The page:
1. agentkirb
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    agentkirb Contributing Member

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    Just wanted to clear up something about how publishing works...

    Discussion in 'Publishing' started by agentkirb, Jun 4, 2012.

    How does the process normally work for getting your story published in the US?

    First you would write the novel presumably. Then you would send it to an agent. Lets say he decides he likes the book. Then he would take care of marketing it to a publisher (or perhaps he already has the inside track with a few publishers).

    Is that mostly how it works? Would there ever be a time when you could skip over the agent and just go straight to a publisher? If your agent can't sell your story to a publisher, is there a certain amount of time he keeps it in his file just in case he finds someone like months in the future? Also, presumably an agent helps negotiate how much you get paid for what you write as well, is there usually an understood starting amount for new authors or could they negotiate a different amount every time?
     
  2. Egor
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    Egor Member

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    Every contract is different, but I think 15% of the royalties paid to the author is what the agent gets. The way you described the process is pretty much it. But keep in mind, you don't need an agent for smaller publishers; You need the for larger publishers, and you need them to be actively trying to get your book sold to those publishers. If they feel none of the big ones are going to bite, then the relationship with that agent is pretty much done, at least for that work. I mean, I wouldn't expect them to market the book to a small publisher because there wouldn't be any real money in it for them, and I sure wouldn't find a publisher who wanted my work and then give the agent 15% for doing nothing for me.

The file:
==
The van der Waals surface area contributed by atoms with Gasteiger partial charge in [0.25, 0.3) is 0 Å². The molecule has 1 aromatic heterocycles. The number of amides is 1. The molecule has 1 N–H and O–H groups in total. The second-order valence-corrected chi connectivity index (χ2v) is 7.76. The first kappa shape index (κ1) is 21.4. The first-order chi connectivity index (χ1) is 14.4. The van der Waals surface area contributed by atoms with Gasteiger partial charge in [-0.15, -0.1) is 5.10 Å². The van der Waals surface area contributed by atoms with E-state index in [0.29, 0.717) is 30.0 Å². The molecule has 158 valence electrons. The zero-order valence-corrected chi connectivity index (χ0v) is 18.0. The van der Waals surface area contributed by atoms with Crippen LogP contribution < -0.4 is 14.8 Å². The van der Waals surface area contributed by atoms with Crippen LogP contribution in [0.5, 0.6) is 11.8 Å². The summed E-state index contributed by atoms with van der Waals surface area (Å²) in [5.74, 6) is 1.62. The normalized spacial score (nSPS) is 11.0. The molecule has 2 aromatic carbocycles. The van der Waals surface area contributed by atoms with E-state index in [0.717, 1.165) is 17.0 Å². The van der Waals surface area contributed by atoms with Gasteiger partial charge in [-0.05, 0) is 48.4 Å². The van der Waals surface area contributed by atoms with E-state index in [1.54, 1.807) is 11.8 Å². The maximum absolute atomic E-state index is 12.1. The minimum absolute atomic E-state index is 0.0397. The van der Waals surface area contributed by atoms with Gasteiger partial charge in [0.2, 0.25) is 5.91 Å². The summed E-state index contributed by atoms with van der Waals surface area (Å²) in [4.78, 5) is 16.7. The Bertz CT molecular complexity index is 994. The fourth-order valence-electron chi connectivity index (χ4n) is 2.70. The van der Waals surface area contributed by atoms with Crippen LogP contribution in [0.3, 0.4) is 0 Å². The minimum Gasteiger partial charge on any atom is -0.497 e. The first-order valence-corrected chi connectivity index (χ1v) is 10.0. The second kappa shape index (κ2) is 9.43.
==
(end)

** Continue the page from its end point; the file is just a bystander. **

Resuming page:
Granted, if they want to go with a smaller publisher and then keep trying for movie/TV rights, foriegn rights, ect., that's cool. But if the agent has simply stopped trying to sell the manuscript and has put it in a file, then that relationship for that novel anyway is over. You might consider marketing it yourself to smaller publishers or if the agent will do it, and you don't want to, they could market it to the smaller publisher I suppose. Or you could self-publish and try building a readership that will in turn attract the attention of larger publishers.

    Now there is a caveat to what I said, and it's something you might want to keep in mind. Let's say the book won't sell to a publisher, but you keep the agent handling it anyway, even if you find a publisher yourself. You might keep the agent in the loop if you think you want them to handle your next work. I mean if the book was a no-go anyway, then what difference does it make? In other words, if you think they did a good job for you, and you’d have to self-publish anyway, and then you find a small publisher, you might want to let the agent handle it for you, just to keep a working relationship with them—assuming you want to keep that relationship.

    That’s my take on it, but I would certainly like to hear what some other more experienced authors have to say.

    Good Luck, Agent Kirb :)
     
  3. Chris Williams
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    Chris Williams New Member